There’s nothing like a Prime Ministerial attack to boost one’s readership and I am indebted to Frank Bainimarama for propelling Grubsheet Feejee – within a month of its resumption – into the frontline of the national debate in Fiji. In one grumpy outburst written for him by Qorvis and the Attorney General, Aiyaz Sayed-Khaiyum, the Prime Minister made me more relevant than I deserve. His comments were on the front page of the two daily newspapers and led the main television news programs and every radio bulletin. So that if anyone hadn’t heard of Graham Davis or Grubsheet before, they do now and that has been reflected in a huge increase in the number of “hits” on this website.
34,348 people visited Grubsheet in the week from Friday September 18 to Friday September 25 (yesterday), with a big spike in the wake of the PM’s comments. So to him I say vinaka vakalevu and to all of you – Dear Readers – an even bigger vinaka for your interest, whether you live in Fiji or the diaspora. This 34,000 doesn’t take into account those who have read my articles when they are republished on Victor Lal’s Fijileaks or cited on social media. So that figure will be even higher.
As I’ve said before, it was astonishing to me that the Prime Minister recorded a formal statement for the cameras accusing me of trading in gossip, of having a predilection for drama when I worked for him and citing my age as a reason for him to wish me best wishes in my retirement. We are the same age – 66. So if I was being cast as “retired” when I’m not, why wouldn’t the Prime Minister also be contemplating retirement instead of insisting on contesting the next election? It was all very weird. And because I know how the government works, a sign of abject panic on the part of the AG, who always uses the PM’s authority in such instances to make a point without any thought of the potential of making him look stupid.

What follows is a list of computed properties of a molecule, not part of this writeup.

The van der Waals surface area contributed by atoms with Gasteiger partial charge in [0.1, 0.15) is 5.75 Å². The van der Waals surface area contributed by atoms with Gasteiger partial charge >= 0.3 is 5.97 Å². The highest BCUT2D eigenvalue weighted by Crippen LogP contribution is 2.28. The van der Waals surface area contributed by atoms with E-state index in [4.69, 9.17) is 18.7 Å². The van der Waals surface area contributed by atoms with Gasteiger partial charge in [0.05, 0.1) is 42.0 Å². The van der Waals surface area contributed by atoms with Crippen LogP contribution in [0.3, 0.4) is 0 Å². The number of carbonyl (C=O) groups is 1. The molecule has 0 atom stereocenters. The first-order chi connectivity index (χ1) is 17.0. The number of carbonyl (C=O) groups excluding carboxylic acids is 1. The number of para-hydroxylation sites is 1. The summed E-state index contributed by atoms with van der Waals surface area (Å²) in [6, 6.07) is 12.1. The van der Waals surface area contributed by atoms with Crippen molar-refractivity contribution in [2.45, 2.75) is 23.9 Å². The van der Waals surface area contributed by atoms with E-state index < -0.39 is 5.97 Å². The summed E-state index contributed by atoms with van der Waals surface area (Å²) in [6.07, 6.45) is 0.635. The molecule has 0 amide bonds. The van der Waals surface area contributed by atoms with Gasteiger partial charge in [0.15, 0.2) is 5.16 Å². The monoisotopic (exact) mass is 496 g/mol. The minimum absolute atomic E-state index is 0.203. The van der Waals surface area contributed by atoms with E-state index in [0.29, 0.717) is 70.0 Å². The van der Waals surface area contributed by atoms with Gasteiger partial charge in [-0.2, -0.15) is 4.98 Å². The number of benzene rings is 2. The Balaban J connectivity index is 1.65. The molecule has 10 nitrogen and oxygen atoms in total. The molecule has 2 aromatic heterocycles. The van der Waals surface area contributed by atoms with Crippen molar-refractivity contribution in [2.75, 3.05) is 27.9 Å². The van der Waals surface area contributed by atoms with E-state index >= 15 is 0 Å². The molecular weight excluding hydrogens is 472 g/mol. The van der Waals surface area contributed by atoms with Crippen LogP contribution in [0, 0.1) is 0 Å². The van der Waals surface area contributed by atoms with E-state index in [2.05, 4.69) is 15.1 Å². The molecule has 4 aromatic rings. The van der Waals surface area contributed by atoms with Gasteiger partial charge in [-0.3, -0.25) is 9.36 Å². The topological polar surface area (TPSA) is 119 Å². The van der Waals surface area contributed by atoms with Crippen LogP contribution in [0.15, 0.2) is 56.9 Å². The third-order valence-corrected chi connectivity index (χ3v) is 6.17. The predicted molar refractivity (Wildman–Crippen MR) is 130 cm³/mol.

Above all, nothing that I have written in these columns was disputed by the Prime Minister on the basis of fact. Not a single word. He dismissed it as gossip but didn’t say it was wrong. So that what I said is true: The Military Council has asked for reform of the government and the removal of the AG. The cabinet is divided over the issue of the AG’s control of the government. And the PM has nominated Inia Seruiratu as his successor.